2013 was a bad season for the Miami Marlins, but it ended on a good note Sunday: Henderson Alvarez threw a no-hitter against the Detroit Tigers. His achievement might get overlooked amidst Wild Card fever and political disputes, so let's direct some attention his way and take a look at how his career has gone thus far.
Henderson Alvarez was signed by the Toronto Blue Jays as a free agent from Venezuela in 2006. He debuted with a 5.61 ERA but a solid 20/8 K/BB ratio in 26 innings in the Dominican Summer League in 2007, then moved up to the Gulf Coast League in 2008, posting a 5.63 ERA with a sharp 34/6 K/BB in 46 innings. At this point he did not throw very hard, but he threw strikes.
Moved up to Low-A Lansing in the Midwest League in 2009, he emerged as a prospect to watch with a 3.47 ERA and an excellent 92/19 K/BB in 124 innings, allowing 121 hits and only one home run. His velocity picked up into the 89-92 range, sometimes as high as 94, and he made progress refining his breaking ball to go with an excellent splitter-like change-up. I had him rated as a Grade C+ entering 2010.
Assigned to High-A Dunedin in the Florida State League for '10, Alvarez had a mixed season. On the positive side, his velocity continued to improve, up to 96-97 with his fastball at his best. On the negative side, his breaking ball went backwards, and even with the quality change-up, more advanced hitters took advantage at times. He posted a 4.33 ERA in 112 innings with a 78/27 K/BB, giving up 137 hits and 10 homers. I kept him rated as a Grade C+ entering '11.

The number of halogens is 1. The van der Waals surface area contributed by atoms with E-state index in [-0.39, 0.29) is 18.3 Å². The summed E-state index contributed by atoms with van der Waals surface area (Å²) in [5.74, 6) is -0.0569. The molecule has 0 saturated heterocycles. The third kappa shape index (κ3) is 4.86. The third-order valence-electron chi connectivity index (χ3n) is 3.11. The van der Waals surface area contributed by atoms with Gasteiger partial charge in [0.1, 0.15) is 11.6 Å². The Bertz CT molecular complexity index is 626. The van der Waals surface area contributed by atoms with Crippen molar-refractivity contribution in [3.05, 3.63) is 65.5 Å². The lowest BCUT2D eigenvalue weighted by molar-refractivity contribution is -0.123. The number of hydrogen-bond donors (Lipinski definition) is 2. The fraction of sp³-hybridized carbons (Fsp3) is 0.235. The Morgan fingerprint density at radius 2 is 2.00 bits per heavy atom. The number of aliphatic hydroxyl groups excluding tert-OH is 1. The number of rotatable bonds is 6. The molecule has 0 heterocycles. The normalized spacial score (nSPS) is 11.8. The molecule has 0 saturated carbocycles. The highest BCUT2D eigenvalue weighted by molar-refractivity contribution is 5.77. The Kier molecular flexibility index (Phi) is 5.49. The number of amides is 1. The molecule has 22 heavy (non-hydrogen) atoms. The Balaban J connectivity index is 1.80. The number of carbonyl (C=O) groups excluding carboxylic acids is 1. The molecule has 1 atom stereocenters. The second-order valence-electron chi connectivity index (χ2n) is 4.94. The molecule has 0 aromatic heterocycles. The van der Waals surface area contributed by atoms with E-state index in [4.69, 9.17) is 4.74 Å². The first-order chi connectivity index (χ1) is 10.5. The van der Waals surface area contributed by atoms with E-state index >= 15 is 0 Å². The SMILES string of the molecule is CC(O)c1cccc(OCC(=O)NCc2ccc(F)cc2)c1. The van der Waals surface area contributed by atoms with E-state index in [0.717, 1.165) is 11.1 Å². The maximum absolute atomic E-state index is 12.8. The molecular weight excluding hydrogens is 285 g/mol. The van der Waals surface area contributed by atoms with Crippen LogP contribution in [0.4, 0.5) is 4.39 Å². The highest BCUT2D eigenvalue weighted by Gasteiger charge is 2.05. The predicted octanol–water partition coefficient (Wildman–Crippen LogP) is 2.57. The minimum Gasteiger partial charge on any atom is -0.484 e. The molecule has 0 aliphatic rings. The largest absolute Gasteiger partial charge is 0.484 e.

2011 saw Alvarez take a large step forward. He posted a 2.86 ERA in 88 innings with a 66/17 K/BB ratio for Double-A New Hampshire. In the major leagues with the Blue Jays, he made 10 starts with a 40/8 K/BB and a 3.53 ERA in 64 innings, moving past rookie qualifications. He spent all of 2012 with Toronto, making 31 starts with some shaky results, going 9-14, 4.85 with a 79/54 K/BB in 187 innings with 216 hits allowed.
Traded off to the Marlins last winter in the huge Jose Reyes/Mark Buehrle trade, he missed the first part of this season with shoulder problems, but pitched reasonably well on his return and finished with a 3.59 ERA in 103 innings with a 57/27 K/BB. Nowadays he works at 90-95 MPH with his sinker, mixing in a curveball, slider, and change-up.
It is too early in his career to start throwing around historical comps. No-hitter aside, Alvarez isn't spectacular, but he's not bad either. At this point he is your basic league-average starting pitcher, who gets a lot of ground balls and can do some good work with a competent defense behind him and a little luck on his side. He had that yesterday.